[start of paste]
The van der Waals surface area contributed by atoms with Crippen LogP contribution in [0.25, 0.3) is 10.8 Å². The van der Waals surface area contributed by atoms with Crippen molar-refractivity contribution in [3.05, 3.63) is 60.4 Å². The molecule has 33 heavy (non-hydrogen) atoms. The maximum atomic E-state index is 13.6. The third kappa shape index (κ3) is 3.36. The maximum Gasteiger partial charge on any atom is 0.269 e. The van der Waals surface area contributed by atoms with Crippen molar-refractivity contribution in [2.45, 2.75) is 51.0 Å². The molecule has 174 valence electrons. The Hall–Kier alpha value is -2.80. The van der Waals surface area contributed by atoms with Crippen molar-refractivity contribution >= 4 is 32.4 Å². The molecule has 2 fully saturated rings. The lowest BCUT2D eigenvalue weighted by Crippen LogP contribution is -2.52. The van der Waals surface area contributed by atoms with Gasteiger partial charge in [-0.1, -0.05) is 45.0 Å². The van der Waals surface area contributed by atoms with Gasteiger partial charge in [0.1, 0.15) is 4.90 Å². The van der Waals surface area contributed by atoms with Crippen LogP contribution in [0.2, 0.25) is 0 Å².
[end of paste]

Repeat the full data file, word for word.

The van der Waals surface area contributed by atoms with Crippen LogP contribution in [0.25, 0.3) is 10.8 Å². The van der Waals surface area contributed by atoms with Crippen molar-refractivity contribution in [3.05, 3.63) is 60.4 Å². The molecule has 33 heavy (non-hydrogen) atoms. The maximum atomic E-state index is 13.6. The third kappa shape index (κ3) is 3.36. The maximum Gasteiger partial charge on any atom is 0.269 e. The van der Waals surface area contributed by atoms with Crippen molar-refractivity contribution in [2.45, 2.75) is 51.0 Å². The molecule has 174 valence electrons. The Hall–Kier alpha value is -2.80. The van der Waals surface area contributed by atoms with Crippen molar-refractivity contribution >= 4 is 32.4 Å². The molecule has 2 fully saturated rings. The lowest BCUT2D eigenvalue weighted by Crippen LogP contribution is -2.52. The van der Waals surface area contributed by atoms with Gasteiger partial charge in [-0.1, -0.05) is 45.0 Å². The van der Waals surface area contributed by atoms with Gasteiger partial charge in [0.1, 0.15) is 4.90 Å². The van der Waals surface area contributed by atoms with Crippen LogP contribution in [0.2, 0.25) is 0 Å².